Satellite Identification

JWHoltz@aol.com
Wed, 19 Mar 1997 23:01:56 -0500 (EST)

There have been a number of messages about how to identify a satellite after
seeing it. I'd like to describe my process because it is part way between the
"brute force method (manually check every satellite on file)" and the
"sophisticated satellite track analysis (i.e., reduction of observation)".

I know enough about satellite calculations to do a rough positional
calculation but not enough to write a full predictive program of my own. But,
I decided that I didn't need to write a new program since there are plenty
programs available that make predictions. (I'm using Ted Molczan's
"PREDICT".) So, I wrote a program that would take my observation consisting
of the following:
   - date and time
   - latitude and longitude
   - approximate height of satellite (such as 200 to 500 miles, 700 to 1200
miles)
   - approximate inclination of satellite (such as 70 to 100 degrees)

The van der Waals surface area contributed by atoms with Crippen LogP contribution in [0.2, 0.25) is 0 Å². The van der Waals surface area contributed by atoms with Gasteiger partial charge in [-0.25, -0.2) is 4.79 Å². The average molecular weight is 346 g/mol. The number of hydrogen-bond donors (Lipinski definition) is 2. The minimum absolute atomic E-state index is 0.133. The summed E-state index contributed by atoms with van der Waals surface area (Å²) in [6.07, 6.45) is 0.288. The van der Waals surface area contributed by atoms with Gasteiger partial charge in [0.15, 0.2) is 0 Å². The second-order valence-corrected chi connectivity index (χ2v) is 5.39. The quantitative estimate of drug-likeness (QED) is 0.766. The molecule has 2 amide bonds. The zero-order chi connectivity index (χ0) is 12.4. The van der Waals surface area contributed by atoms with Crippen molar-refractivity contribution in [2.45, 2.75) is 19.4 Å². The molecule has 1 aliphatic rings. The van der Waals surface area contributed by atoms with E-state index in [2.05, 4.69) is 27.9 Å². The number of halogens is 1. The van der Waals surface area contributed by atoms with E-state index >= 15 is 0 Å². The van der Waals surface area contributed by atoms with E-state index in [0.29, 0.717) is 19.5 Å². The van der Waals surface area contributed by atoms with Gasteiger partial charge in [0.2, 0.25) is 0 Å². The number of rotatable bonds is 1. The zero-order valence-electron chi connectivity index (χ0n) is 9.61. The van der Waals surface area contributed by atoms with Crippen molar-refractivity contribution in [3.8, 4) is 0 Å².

- direction satellite was heading (ascending, desending, don't know)

Then my program reads all of the orbital elements on file, calculates which
satellites were visible at the time AND meet the criteria, and outputs the
most favorable ones to a data file. Then I use Molczan's program to make the
official calculations for those selected satellites. With some luck (or skill
at making the observations), I can find a satellite that matches. 

I'd guestimate an 80% success rate. I don't know if the failures are due to
poor observations or outdated or unavailable elements. Naturally, this method
requires some experience at judging the orbital height and inclination, but
it may be more lenient than other procedures that require more precise data
points along the path of the satellite.

John Holtz
JWHoltz@aol.com
Pittsburgh PA
40 deg N, 80 deg W